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RIROSE.HTM #6
November 1999

 

The number of new web sites added daily to the internet is growing at an enormous rate. Searching the web for information on a broad subject like roses can consume a great deal of time. So, let's start by going over a few ways to speed up the process and save you time.
First: update your browser. The browser is the software you use to view internet pages. You almost certainly use either Microsoft Internet Explorer or Netscape Navigator to access the internet. It is probable that you are not using the latest version of the browser software available. For Internet Explorer, it is version 5.0, for Navigator it is version 4.61. To display your version number, click on the "help" button on the right of the menu and choose "about". It is important to keep your browser updated because of the rapidly changing environment of the internet. Standards change and evolve: new types of picture formats are added, sound compression becomes more efficient, and new plug-ins are developed. Both of the main browsers are excellent, I keep both on the computer to check out their latest features. To download the latest version, go to th bottom of our main page and click on either the "Netscape Now" button or the "Internet Explorer" button. Follow the instructions on their site for downloading and save it on your desktop or hard drive. After downloading and disconnecting, double click on the file to install it.
Second: Organize your bookmarks/favorites. You already know that when you get to a webpage that you might want to see again, you should mark it as a favorite (Internet Explorer) or add a bookmark (Netscape Navigator). If you have a number of interests, this list can become too long to manage easily. Make folders in your browser for all your interests (like roses) and subfolders for more specialized subjects (propagation, OGR, etc.) To make a new folder for Internet Explorer, click on "Favorites", then "add to favorites" then "new folder". To make a new folder for Netscape Navigator, click "bookmarks", "edit bookmarks", "file", "new folder". Always take the time to bookmark a good page.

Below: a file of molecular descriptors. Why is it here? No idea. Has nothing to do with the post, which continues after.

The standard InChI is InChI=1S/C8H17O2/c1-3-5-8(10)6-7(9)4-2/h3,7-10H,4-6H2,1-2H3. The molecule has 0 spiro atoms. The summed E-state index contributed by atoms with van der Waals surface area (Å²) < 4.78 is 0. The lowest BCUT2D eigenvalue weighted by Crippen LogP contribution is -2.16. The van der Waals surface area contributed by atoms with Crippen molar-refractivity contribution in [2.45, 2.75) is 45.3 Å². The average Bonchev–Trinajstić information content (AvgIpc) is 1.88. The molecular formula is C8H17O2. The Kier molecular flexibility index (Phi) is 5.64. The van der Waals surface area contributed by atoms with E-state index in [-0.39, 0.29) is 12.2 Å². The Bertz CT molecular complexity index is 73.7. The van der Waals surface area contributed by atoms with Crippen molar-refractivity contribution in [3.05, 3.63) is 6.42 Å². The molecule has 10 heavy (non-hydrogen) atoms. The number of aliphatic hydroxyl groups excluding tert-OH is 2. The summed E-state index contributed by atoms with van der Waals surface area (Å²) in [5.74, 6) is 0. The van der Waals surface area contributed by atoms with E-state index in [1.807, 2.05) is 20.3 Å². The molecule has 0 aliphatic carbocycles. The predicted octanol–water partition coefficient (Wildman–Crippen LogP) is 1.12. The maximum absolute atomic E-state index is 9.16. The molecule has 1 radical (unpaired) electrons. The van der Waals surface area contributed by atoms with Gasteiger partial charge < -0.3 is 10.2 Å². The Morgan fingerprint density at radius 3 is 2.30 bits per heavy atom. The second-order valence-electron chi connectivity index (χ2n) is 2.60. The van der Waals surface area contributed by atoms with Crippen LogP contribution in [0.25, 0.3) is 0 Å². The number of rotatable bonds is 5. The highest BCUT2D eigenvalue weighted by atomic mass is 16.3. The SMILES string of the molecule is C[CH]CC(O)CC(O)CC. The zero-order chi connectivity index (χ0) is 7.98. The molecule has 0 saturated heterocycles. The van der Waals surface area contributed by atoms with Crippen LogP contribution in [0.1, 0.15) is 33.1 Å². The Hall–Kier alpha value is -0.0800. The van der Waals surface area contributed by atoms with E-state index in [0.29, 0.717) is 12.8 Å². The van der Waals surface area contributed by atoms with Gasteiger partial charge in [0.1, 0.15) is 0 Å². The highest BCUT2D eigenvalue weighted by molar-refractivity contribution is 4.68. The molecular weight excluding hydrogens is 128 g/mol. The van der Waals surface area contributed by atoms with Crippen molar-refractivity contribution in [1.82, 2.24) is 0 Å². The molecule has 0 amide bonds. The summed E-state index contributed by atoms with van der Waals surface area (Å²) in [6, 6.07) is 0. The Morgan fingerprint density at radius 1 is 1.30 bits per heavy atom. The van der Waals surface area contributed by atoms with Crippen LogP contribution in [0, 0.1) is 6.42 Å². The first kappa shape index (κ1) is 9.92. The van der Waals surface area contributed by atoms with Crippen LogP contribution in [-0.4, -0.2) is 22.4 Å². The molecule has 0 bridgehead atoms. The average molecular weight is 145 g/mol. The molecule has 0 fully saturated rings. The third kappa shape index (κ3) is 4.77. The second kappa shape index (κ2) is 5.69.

Third: You need to know how to collect bits of information of information off multiple web pages while you are browsing. For example, suppose you're writing an article on pruning climbing roses and want specific information on a number of varieties. Open your word processor, such as Word, Wordperfect or even Wordpad that comes with Windows 95/98. Use you favorite search engine (see previous articles) to search for "roses, climbing, pruning". Now, when you find a piece of information you want saved, "select" it with your mouse. Click "Edit" then "copy". Click on your open word processor program and click "edit", "paste". Continue browsing, and repeating the above step. Remember to save the word processor file. If you need to also have a copy of the webpage URL address that you took the information from, (necessary if writing a research paper); select the address at the top of your browser and use the same edit, copy, edit, paste sequence.
Finally: Always look at the "link" pages of the interesting sites you find. Search engines only find a small portion of the millions of sites on the internet. An enthusiast's extensive "link" page will give you great leads without all the tedious sorting through search engine lists.

 

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